As the late Lewis Smedes used to say, forgiveness is an imperfect activity for imperfect people.  Even if anger surfaces occasionally, please do not grow discouraged.  You can forgive again and it likely will take less time than previously and lead to better results.  The idea of “permanent” forgiveness is not necessarily going to happen in all people for all circumstances.  Having some anger left over happens to many people, especially when the injustice is deep.  So, please be gentle with yourself and please do not expect absolute perfection as you grow in the moral virtue of forgiveness.

For additional information, see Forgiveness for Couples.

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I have a roommate who is very angry with his mother.  It seems to me that he has built up a story on his mother that is exaggerated, in other words, not entirely true.  What do you suggest I do to help him forgive?

First, it would be best to have him think as carefully and as rationally as possible to sort out what is true and what is false regarding the mother’s actions.  He needs to take a courageous view of the truth of the mother’s actual injustice.   Once this occurs, he should be able to see the exact injustices in which the mother engaged.  Your roommate then can pick out one incident and forgive his mother for that one.  Then he can move to another incident.  Little by little, he may forgive so that his resentment lessens and he can consider approaching his mother with a deeper sense of her inherent worth.

For additional information, see What Is Forgiveness?

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Forgive ourselves and forgive others just as God forgives us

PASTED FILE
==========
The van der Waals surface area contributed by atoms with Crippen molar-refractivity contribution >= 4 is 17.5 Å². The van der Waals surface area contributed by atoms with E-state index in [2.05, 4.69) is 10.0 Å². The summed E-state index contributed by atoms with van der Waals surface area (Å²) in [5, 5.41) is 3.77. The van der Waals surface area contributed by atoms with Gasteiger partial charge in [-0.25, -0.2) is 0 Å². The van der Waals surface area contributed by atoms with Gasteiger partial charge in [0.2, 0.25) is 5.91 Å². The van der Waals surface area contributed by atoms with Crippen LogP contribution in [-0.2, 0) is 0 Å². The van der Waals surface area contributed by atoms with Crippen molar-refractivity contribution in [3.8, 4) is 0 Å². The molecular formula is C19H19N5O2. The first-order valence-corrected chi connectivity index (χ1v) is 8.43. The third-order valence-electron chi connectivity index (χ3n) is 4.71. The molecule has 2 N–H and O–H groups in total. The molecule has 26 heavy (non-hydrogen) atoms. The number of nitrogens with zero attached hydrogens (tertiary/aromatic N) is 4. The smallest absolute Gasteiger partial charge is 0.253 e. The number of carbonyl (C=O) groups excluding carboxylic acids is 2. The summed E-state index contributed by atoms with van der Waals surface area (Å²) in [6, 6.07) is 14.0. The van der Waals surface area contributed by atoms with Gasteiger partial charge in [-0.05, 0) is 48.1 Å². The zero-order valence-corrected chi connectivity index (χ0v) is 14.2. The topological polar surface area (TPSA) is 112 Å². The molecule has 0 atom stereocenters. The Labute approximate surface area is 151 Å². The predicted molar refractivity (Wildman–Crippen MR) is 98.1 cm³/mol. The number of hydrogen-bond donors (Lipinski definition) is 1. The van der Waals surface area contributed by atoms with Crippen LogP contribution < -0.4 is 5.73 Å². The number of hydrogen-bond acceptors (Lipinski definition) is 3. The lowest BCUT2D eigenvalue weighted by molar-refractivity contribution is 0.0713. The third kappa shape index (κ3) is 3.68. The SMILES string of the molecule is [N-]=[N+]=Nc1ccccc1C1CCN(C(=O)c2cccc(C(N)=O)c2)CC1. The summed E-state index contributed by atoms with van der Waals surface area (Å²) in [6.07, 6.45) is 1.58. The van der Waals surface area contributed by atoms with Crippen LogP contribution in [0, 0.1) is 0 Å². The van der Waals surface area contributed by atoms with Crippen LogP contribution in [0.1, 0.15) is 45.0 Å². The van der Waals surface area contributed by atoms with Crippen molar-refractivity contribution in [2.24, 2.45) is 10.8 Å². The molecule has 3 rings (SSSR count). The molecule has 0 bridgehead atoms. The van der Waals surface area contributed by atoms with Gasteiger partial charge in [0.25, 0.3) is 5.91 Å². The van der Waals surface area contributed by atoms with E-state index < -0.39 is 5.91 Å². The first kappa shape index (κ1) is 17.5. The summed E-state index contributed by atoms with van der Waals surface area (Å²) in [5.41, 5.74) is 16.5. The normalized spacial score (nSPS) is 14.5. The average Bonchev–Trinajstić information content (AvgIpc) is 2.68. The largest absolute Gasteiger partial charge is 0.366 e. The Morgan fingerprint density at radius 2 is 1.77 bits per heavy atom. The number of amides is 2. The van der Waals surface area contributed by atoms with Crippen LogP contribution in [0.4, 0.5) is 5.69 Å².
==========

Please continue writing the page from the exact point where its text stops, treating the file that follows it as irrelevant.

By: Surjit Singh Flora

To enjoy life peacefully, a very important aspect is to learn to forgive.
Forgiveness is to let go that which no longer serves us, freeing us to heal and move forward with ease and lightness. But for many of us, forgiving is a very hard thing to do.

The simplest things in life are often the best gifts. But they may also not be that simple.

The best gift people can give to each other are the gifts of forgiveness, peace, love, respect, and a smile, as we forget all the wrongs, we believe have been done to us.

Have we thought about giving ourselves the gift of forgiveness this year?

The way I learnt it was back when we came to Canada in 1989. At the time I didn’t speak or understand any English and was living at my aunt’s house with her family and my family being together. It started small, but over time it had an insidious effect. My aunt started teasing us, which slowly turned to insult, then bullying behaviour: we are useless here, we will be struggling, doing factory labour work… and on, and on. It started as just a joke but later turned into real verbal bullying.